The denial of justice is not just a betrayal of the fight that we must lead against hatred of Jews and extremism in all its forms; it is the very betrayal of France’s own definition. It is hatred not just of Jews, but of France itself, of democracy and of the values ​​that constitute France’s republican basis.

The “eternal pact” between the Jews of France and the French Republic, based on sublime notions, has been time and again challenged and undermined by a long line of events that have smeared the history and memory of the Jews with blood. If we look at the old masters, we find Racine, in his admirable Esther, denouncing the unenviable fate of his Jewish compatriots of the Grand Siècle. Montesquieu, Diderot and even Pascal Paoli, in their courage and intellectual lucidity, speaking out against the oppression and exclusion of Jews in the Age of Enlightenment.

But this pacte éternel has been repeatedly broken: In 1894, with the anti-Semitic plot that saw the conviction of Dreyfus for high treason; in 1940 and 1941, with the decree of the first and second anti-Jewish Vichy legislation; in 1942, with the Vél d’Hiv roundup, the deportation and complicity of the Vichy regime in the Shoah, a systematic extermination of the Jewish people.

Most of us may not remember, but in 1967, with the turnaround of France and the embargo decreed against Israel on the grounds of a new so-called “Arab” policy, Charles de Gaulle shamelessly claimed in a famous press conference that the Jewish people are “an elite, self-confident and domineering people.”

In 1980, following the attack on the synagogue on rue Copernic, Prime Minister Raymond Barre declared that the target was Jews, but among the people killed were also “innocent French people who were crossing the street.”

Sadly, we don’t need to go that far back in history. At the dawn of the new millennium, a new covert anti-Semitism arose, under the pretext of a general hatred of Israel, and unleashed unrestrained violence against Jews, without much global attention. The synagogues were on fire and the Jews had to hide away because they were threatened, insulted and abused on a daily basis.

In 2006, this anti-Semitic violence took a turn in horror with the murder of Ilan Halimi, who was kidnapped, tortured and murdered simply because he was Jewish—and Jews, as the good old blood libel goes, have money.

In 2012, children of the Jewish school of Ozar-Hatorah were killed at close range by an Islamist, and again, a frightened France preferred to look away, rather than publicly show its collective indignation in the face of these heinous crimes.

It is anger and indignation that overwhelm us these days, as the French justice system has decided not to try the assassin of Sarah Halimi, on the pretext that this mad Islamist and anti-Semite, who has a full criminal record, is really a victim himself, of an “acute delirium” resulting from excessive cannabis consumption. Drug use constitutes in other circumstances an aggravating factor, but can in no case be considered as a cause exonerating criminal liability.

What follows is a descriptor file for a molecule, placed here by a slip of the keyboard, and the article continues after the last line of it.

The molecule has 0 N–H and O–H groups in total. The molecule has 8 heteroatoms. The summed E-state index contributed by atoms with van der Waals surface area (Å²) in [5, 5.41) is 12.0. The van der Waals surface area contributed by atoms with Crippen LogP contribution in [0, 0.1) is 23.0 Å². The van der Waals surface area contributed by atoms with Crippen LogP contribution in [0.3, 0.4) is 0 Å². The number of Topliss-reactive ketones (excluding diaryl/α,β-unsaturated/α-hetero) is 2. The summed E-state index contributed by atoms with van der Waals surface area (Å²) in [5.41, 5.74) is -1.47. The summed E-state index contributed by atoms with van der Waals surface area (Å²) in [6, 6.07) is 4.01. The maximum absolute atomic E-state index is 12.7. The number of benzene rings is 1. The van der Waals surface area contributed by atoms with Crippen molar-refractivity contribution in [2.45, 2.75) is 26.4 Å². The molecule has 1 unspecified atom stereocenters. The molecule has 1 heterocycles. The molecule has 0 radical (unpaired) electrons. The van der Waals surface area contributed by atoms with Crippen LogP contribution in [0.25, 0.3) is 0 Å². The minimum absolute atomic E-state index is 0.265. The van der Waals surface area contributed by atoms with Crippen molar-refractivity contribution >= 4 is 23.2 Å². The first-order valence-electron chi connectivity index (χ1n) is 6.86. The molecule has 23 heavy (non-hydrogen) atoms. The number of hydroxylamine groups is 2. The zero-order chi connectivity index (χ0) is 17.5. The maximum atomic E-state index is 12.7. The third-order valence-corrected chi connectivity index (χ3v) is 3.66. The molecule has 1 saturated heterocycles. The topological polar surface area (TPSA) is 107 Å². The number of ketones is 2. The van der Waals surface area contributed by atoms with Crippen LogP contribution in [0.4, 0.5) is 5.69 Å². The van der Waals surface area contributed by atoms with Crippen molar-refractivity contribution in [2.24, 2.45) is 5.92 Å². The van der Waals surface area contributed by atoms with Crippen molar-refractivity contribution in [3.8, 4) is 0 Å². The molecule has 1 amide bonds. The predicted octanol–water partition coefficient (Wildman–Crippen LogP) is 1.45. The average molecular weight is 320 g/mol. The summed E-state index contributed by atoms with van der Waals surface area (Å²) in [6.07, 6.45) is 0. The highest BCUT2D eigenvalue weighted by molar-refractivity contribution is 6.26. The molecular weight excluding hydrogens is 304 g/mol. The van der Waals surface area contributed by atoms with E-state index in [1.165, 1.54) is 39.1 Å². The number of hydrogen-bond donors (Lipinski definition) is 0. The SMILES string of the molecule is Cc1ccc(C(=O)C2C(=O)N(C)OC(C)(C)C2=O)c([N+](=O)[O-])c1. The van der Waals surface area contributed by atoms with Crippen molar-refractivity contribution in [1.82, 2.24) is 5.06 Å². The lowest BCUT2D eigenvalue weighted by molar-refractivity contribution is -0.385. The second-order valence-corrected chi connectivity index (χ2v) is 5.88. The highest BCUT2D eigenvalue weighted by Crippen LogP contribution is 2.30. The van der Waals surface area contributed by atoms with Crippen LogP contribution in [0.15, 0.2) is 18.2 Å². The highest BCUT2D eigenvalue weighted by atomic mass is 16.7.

This moral and judicial bankruptcy seems to have awakened the conscience of our non-Jewish compatriots. Around the globe, women and men are rising to express the horror that this abominable crime inspires in them. It is not just a denial of justice, but the very betrayal of the fight that we must lead against Islamism, obscurantism and hatred of Jews that takes new forms—but most of all, the hatred of France, of the values ​​that constitute our republican base and of democracy.

It is France that finds itself alone in this fight against its very self. It is faced with its own cowardice, compromises and renouncements; confronted with the challenge to recover and return to its glorious days as a beacon among the nations. French President Emmanuel Macron, as former Prime Minister Manuel Valls, recalled with solemnity that “without the Jews, France would no longer be France.”

So, yes, the same France that unjustly condemned Dreyfus, dishonored itself and took an active part in the deportation of the Jews to Auschwitz, is once again committing the irreparable. France, which today refuses to judge the assassin of Sarah Halimi, betrays its own citizens’ confidence in the values of their country.

Nevertheless, France has two faces. The France of Zola and Péguy, who fought to demonstrate the innocence of Dreyfus; the France that raised the Resistance fighters and the Righteous Among the Nations, is eternal.

This France, which made the “great voice of justice” heard, possesses unalterable strength and remains in the hearts of all Jews, in Paris as in Jerusalem. This France will rise to recall the martyrdom of Sarah Halimi and cry out against anti-Semitism and Islamism.

This France will assert, loud and clear, its rejection of this denial of justice that withers the memory of all the victims of this centuries-old hatred of the Jews, because this hatred contradicts the very Republican promise and dissolves the European dream.

Dr. Arié Bensemhoun is chief executive officer of ELNET France. ELNET Europe-Israel is a non-profit organization dedicated to strengthening relations between Europe and Israel based on shared democratic values and strategic interests.

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